reasons of discretion, it is neither possible nor desirable for the Red
Cross to deliever sensational news on prisonners of war in order to get
an echo in the media, for example. The ICRC can attract people's best by
simply explaining what it does. Since 85 % of its budget comes from government
donations (around 1/4 of it from the USA and 1/8 from Switzerland), we
do inform governments extensively on our activities. In addition, states
often have there own observers in regions of conflict. For that reason,
they can easily evaluate the work of the ICRC.
Cosmopolis: In 1988, the ICRC was forced out of Ethiopia. And when
Iraq attacked Kuwait, the ICRC had no access to the war's victims. How
should the ICRC develop in the future? Which have its achievements been
under your presidency?
Sommaruga: The world changes quickly and constantly,as shown by developments
of armements and conduct of war. The ICRC has to adapt to these challenges.
It is now up to my successor, to make the necessary changes. The worldwide
presence of the ICRC can hardly be improved. We work in 60 countries, including
28 in a state of war, with the approval of all governments and parties
in the conflicts. We are even present in Eritrea, even though it has not
signed the Conventions of Geneva. In addition, the National Red Cross and
Red Crescent Movements support our efforts worldwide. However, it would
be a positive step if private enterprises, especially multinationals, would
offer more financial support for the activities of the ICRC. One of the
achievements of the last years has been the agreement between the ICRC
and the Swiss government that guarantees de jure the ICRC's independance
Cosmopolis: In essence, the ICRC's actions are
combatting only the symptoms of conflicts. A task worthy of Sisyphus. How
would the environment and structures have to change in order to prevent
humanitarian catastrophies in the future?
Sommaruga: Through its existence and actions, the ICRC has also a preventive
effect. When conflicts break out, it helps to relieve suffering. Furthermore,
the ICRC is active in the education and sensibilisation of the youth and
in the universities. The ICRC spreads information not only about international
law, but also about human values. In addition, it reminds governments of
their duties in this field. A short time ago, as the first president of
the ICRC, I had the chance to address NATO's North Atlantic Council. The
humanitarian domain must not be left only to humanitarian and neutral
Governments especially have to care about their financial responsability.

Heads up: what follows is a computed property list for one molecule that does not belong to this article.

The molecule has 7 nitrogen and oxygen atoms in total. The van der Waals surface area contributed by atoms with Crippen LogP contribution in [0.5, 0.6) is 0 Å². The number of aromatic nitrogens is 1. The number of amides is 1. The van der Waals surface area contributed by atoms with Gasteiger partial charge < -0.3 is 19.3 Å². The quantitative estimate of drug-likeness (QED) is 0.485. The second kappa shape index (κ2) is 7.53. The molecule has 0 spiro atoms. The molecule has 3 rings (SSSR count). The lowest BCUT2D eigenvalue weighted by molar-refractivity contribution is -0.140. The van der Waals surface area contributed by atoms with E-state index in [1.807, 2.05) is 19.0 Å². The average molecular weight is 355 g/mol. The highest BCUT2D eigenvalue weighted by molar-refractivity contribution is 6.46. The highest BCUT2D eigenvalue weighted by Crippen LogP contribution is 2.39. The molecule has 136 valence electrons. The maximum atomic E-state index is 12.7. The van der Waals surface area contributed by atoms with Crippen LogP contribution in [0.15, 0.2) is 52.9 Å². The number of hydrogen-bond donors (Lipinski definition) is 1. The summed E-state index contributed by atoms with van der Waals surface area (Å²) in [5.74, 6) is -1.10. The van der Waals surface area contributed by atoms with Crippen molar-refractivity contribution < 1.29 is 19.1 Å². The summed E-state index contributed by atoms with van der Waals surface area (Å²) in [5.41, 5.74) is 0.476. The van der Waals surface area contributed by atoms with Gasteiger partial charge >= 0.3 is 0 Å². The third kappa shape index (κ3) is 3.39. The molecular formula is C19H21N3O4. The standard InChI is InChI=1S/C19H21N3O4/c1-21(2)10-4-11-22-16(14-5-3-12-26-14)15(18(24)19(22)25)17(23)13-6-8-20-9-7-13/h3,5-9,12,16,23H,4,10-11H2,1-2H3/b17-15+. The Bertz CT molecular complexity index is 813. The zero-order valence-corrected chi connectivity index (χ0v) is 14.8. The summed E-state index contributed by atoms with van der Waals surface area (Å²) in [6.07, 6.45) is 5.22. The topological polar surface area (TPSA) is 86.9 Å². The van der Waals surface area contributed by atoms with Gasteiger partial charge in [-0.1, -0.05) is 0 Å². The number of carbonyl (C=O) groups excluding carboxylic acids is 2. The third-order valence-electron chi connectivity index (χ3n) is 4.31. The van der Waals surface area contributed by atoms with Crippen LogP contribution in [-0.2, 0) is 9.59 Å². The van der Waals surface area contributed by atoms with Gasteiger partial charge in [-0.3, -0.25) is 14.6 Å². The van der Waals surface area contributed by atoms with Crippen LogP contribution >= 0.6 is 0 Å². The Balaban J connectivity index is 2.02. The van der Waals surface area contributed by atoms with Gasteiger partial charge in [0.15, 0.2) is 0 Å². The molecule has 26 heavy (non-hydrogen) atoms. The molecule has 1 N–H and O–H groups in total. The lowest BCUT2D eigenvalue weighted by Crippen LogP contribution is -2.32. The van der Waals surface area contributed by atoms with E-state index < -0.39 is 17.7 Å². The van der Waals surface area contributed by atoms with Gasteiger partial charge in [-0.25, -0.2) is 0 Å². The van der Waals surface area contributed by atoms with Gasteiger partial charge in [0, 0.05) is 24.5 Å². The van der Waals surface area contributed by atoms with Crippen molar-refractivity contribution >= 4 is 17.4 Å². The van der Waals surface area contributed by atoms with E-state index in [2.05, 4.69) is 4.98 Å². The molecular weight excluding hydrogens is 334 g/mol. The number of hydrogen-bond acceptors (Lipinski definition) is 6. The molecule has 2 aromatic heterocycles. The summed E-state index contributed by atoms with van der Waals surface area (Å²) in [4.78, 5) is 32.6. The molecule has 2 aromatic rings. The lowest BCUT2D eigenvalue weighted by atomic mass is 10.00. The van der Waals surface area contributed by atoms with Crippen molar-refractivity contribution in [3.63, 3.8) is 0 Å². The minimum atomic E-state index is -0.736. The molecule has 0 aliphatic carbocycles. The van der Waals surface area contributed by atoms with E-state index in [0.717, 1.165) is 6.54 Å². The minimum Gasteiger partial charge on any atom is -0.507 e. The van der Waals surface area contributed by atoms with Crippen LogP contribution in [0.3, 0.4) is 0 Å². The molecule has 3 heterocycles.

States are subjects of international law and are therefore primarily responsable
for the respect of human conditions. Only thereafter follows the collective
responsability of the signatory states of the Geneva Conventions.
Cosmopolis: How do you consider the legal developments in recent
years regarding war crimes?
Sommaruga: The ICRC has worked in this direction for decades. The establishment
of international war crimes tribunals is a positive step. Nevertheless,
the ICRC has made it clear that its representatives will not present themselves
as witnesses in court. The International Criminal Tribunal for the Former
Yugoslavia has approved this attitude. Going back to the international
environment that is to change: poverty, hunger, water shortages and environmental
problems are no fatality. The same goes for the proliferation of weapons,
especially for small and light ones that end up in the hand of irresponsable
people that have never been educated about their responsabilities. For
sustained changes, a lever should be applied in these fields.
Cosmopolis: Conflicts are still on the daily agenda. Rwanda, Kosovo
or Chechnya are just a few. Dictators or military regimes are not impressed
by appeals to reason, resolutions or protest letters. Does the world not
lack an international military intervention force whose mere existence
would have a preventive effect?
Sommaruga: Yes. For years, the ICRC has been in support of actions in
this direction - but of course, the ICRC cannot be in charge of such efforts.
Recently, we supported the appeal by Maître Klarsfeld of August 12th.
In the long run, it is necessary to create a police or military intervention
force that would be prepared and trained in peacetime. It should intervene
in the case of violations of humanitarian international law and human rights.
A UN organization that could act independently from the veto power of the
permanent members of the Security Council, should be created. Already today,
state sovereignty has its limits. The current UN General Secretary has
also expressed similar views.
Cosmopolis: As with everything that happens on the level of international law, the creation of an independent intervention force depends on the will
of the nation-states. As long as they are against it - no country likes
to abandon power and privilege (such as veto power on the Security Council)
- this will remain wishful thinking.